Cancer cells possess a broad spectrum of migration and invasion mechanisms (19). They can also modify their migration mechanisms in response to different conditions. This form of adaptation occurs naturally during the course of tumor progression and may also occur during treatment (19). Thus, an efficient anti-invasive therapy needs to target more than one mechanism at the same time.
These data have important therapeutic implications and suggest that combinatory strategies, which inhibit simultaneously different mechanisms of tumor invasion and angiogenesis, may significantly increase therapeutic efficacy.
We investigated herein whether the combinatorial administration of inhibitor molecules significantly increased inhibition of glioma growth. We provide evidence that maximum inhibitory activity is observed when molecules are associated that both exhibit antiangiogenesis and anti-invasive properties.
MATERIALS AND METHODS
Production of Recombinant Human PEX, PF-4/CTF, PF-4/DLR, and Cyclo-VEGI
PEX RNA was amplified from U87 glioblastoma cells as described previously (14). The fragment was cloned into the pRSET vector (Invitrogen, Carlsbad, CA) and transformed in BL21 bacteria. Transformed BL21 bacteria were grown in Luria-Bertani media followed by induction with 1 mm isopropylthiolgalactoside. PEX was purified under denaturing conditions followed by extraction by nickel-charged chelating agarose. Recombinant protein was refolded and dialyzed against water, and the protein concentration was determined. Purity of the preparation was confirmed by running the purified protein on a 12% SDS-PAGE gel.
The COOH-terminal peptide of human PF-4-, PF-4/CTF-, and the PF-4/CTF-modified peptide PF-4/DLR was synthesized using standard solid-phase methodology and purified by high-performance liquid chromatography using a C18 column and a 0–80% linear acetonitrile gradient in 0.1% trifluoroacetic acid. Lyophilized peptides were dissolved in sterile H2O and stored at −20°C before use (11, 20, 21).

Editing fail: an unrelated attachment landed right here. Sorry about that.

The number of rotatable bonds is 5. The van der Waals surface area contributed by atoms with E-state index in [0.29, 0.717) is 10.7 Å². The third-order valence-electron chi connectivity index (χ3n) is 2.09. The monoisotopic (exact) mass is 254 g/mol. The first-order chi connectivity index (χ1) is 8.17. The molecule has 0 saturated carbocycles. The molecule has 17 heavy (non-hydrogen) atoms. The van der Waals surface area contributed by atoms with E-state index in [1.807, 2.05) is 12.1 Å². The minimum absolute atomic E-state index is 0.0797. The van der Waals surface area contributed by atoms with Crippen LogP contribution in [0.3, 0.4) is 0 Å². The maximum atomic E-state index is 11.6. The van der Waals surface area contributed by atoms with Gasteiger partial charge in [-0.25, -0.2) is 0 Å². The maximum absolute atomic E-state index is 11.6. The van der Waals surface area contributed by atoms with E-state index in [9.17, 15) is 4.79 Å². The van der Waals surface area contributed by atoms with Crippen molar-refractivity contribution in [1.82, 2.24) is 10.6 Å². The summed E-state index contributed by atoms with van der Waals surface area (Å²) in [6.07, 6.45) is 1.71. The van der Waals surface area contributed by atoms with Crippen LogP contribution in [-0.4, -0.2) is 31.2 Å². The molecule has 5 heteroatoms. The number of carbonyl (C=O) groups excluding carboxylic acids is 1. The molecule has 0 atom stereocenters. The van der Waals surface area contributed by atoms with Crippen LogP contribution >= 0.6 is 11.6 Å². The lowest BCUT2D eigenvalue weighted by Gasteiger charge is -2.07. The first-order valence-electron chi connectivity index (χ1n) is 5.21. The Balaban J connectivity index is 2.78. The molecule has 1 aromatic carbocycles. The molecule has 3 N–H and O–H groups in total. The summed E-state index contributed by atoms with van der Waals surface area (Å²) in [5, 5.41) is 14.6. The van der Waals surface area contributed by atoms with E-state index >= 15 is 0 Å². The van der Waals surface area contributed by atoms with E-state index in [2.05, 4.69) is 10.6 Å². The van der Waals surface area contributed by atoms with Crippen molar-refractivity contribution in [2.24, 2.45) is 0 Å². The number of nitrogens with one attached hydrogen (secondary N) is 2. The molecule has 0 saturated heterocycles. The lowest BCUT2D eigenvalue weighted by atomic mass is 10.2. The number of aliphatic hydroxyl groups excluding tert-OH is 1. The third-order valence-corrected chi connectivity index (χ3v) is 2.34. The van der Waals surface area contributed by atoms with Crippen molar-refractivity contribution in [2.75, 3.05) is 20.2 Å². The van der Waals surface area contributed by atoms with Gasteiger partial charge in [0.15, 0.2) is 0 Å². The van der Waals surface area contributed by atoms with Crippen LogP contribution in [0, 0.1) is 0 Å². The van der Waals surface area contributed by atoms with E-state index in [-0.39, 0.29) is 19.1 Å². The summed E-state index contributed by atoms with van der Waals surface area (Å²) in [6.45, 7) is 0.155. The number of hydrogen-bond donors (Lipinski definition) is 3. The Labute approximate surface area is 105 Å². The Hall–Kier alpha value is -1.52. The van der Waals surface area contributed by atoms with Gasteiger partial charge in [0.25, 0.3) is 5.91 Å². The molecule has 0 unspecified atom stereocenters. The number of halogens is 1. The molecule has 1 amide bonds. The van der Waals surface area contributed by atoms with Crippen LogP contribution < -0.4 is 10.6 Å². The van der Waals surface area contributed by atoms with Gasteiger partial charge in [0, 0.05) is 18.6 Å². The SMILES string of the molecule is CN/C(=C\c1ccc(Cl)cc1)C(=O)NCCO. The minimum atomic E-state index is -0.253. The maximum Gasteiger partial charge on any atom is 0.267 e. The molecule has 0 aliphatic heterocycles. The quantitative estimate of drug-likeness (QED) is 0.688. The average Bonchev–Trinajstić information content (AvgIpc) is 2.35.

Cyclo-VEGI was synthesized by Fmoc/tBu batch solid-phase synthesis on an Applied Biosystems 430°C automated peptide synthesizer as described previously (22).
Purity of the preparation was confirmed by running the molecules on a 12% SDS-PAGE gel followed by Western blot analysis (10, 11, 20, 21, 22). The biological activity of human PEX, PF-4/CTF, PF-4/DLR, or cyclo-VEGI was tested in vitro using angiogenic and proliferation assays as reported previously (10, 11, 20, 21, 22).
Cell Cultures and Other Reagents
The human glioma cell line U87-MG (American Type Culture Collection, Manassas, VA) and the murine glioma GL261 cell line (kindly provided by Dr. David Zagzag, Department of Pathology, New York University) were used in the animal experiments. U87-MG cells were cultured in α-MEM. GL261 were grown in DMEM. Both media were supplemented with 2 mml-glutamine, 10% FBS, and 1000 units/ml penicillin/streptomycin solution.
Two endothelial cell lines were used. Porcine aortic endothelial cells stably transfected with KDR (PAE/KDR) were cultured in Ham’s F-12 media with 10% nonheat-inactivated FCS and 10 μg/ml Geneticin (G418 sulfate; Refs. 17, 18). Bovine capillary endothelial (American Type Culture Collection) cells were cultured in DMEM plus l-glutamine and 10% FBS. All media were supplemented with 1000 units/ml penicillin/streptomycin solution, and the cells were cultured in a 5% CO2 incubator at 37°C. Endothelial cell lines were used in the angiogenic and proliferation assays.